Now as an adult, I support literacy, and I think all readers should be advocates for reading. It’s important for children to understand that they aren’t alone in a world that wants them to look like perfect images. Without that support, children fall into bad habits, destructive behaviors, and limitations. I know that if I hadn’t read books, I would’ve been a problem child who would turn into a problematic adult. Studies show that people who lack basic literacy skills are more likely to face health, financial, employment, imprisonment, and social problems in their futures (ProLiteracy,  Conference Board of Canada).  Adult readers and adults who have participated in literacy programs are generally better at getting and keeping their jobs, being unemployed less, earning more money, understanding their health problems and treatment better, and are less likely to go to jail (Lume Institute, LiteracyConnects). People can find benefits in improving their literacy skills through anything that gets them reading.

I think literacy isn’t limited to conventional trade backs and children’s books. Graphic novels, comics, manhwa, and manga are part of the reading circle. They stimulate imaginations which leads to better creative problem-solving skills that can be used in daily life. I know I exercise my creativity every day, especially since I have to make materials for Japanese kids who don’t know English. Even though I’ve left my original friends behind, they’re still inspiring me in all aspects of my life now.


Topic: Liar Liar

Manga: Itsuwaribito by Yuuki Iinuma

Whether it’s been for good or for bad, everyone’s told a lie. As humans, we’ve convinced ourselves that white lies, honest lies, and noble lies are acceptable in society. Why are we dishonest? The simplest answer is that we’re selfish. We want money, fame, kids to leave us alone, things our way, even if it means setting traps for unwilling and inquisitive souls, namely investigators and child protective services. (That’s what spam blockers, boogiemen, and fact checkers are for.) The other answer is childish–we don’t want to hurt anyone’s feelings. The lies in which feelings are spared are seen to have good intentions while truths that lead to depression or anger because they’re honest are seen as rude or cruel. Those who can’t master lies in certain situations–“Do I look fat in this?”, “Am I annoying?”, “Was I a mistake?”– are labeled weird, rude, and immature.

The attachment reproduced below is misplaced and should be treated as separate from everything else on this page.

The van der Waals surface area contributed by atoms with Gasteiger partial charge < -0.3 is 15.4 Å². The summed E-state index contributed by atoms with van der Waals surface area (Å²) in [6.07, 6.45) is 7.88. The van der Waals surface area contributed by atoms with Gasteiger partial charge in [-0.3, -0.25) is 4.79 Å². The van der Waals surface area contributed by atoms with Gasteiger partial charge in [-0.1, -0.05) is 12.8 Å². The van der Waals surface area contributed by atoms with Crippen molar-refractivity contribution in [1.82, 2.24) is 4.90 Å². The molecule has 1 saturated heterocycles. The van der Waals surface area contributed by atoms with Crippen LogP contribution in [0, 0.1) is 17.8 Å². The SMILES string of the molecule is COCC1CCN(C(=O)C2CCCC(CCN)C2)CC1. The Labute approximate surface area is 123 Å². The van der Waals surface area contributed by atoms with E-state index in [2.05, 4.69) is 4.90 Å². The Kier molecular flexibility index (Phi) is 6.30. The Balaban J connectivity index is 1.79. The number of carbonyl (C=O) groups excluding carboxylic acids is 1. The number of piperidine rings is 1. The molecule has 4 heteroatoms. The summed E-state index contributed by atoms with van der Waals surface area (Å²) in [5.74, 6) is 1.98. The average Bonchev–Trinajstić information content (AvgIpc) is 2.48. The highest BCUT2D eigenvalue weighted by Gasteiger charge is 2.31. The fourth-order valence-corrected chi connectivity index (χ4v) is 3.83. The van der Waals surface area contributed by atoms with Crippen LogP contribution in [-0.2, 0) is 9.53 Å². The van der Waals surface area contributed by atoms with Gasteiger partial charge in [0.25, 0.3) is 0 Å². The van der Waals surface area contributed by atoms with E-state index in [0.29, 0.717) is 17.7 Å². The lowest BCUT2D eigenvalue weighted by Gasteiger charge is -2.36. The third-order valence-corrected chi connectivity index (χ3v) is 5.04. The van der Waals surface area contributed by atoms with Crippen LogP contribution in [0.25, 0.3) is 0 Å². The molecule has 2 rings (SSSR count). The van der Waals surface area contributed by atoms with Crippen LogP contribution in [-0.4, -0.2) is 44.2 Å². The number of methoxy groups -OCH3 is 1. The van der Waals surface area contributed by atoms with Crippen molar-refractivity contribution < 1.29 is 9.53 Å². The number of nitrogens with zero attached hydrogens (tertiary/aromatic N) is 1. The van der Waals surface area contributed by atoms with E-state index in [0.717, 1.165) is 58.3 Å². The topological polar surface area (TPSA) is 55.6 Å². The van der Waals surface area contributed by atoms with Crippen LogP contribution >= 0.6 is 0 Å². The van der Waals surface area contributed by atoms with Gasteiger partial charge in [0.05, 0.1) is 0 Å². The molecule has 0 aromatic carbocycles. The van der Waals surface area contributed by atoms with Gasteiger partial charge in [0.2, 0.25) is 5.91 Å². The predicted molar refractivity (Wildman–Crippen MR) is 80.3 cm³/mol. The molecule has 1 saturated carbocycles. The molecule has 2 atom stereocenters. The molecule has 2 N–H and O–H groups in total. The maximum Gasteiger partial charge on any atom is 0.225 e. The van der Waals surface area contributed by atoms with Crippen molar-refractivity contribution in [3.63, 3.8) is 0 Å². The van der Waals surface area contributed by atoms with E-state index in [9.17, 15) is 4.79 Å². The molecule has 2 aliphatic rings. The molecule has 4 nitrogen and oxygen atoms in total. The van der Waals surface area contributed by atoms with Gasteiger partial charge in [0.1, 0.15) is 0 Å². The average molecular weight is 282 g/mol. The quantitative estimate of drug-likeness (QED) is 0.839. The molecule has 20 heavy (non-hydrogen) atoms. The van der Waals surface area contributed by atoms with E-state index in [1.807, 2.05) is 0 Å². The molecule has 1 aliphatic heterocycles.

itsuwaribitoItsuwaribito, which translates to “a person who lies”, is a manga that focuses on the good and bad of lying. Utsuho Azako first has trouble with lying. Not that he’s a bad liar, quite the contrary, but he doesn’t know how to use his deceitful skills. When his orphanage is raided by a pack of itsuwaribito, he realizes that lying can be used for good. Some people could look at Utsuho as a professional scammer, especially in today’s society, but I see him as K-20, an acrobatic Japanese version of Robin Hood. Utsuho takes from richlings, gangs, and other itsuwaribito and gives to the untouchables and wronged peasants.

Not only does this manga illustrate the difference between a good lie and a bad lie, it also shows that no matter what, lies have consequences. Maybe some truths can lead to a happy ending, such as in many of Itsuwaribito‘s scenes, or they can lead to hardships, as is the case in Utsuho’s past. I think that nowadays humans can’t accept the consequences because we don’t recognize the lies coming out of our mouths. How many times have we said, “You don’t look fat in that” when your friend does look fat; “You’re not annoying” when your best friend asks; and “Santa Claus won’t bring you presents” to kids when they won’t behave? Do we think, “Hey, that’s a lie”? No. We simply brush it off. Manga like Itsuwaribito reminds us that lies will never stop being lies, and we should accept our punishment for frequently using them.

The Escape!

Different kinds of lies: http://en.wikipedia.org/wiki/Lie#Honest_lie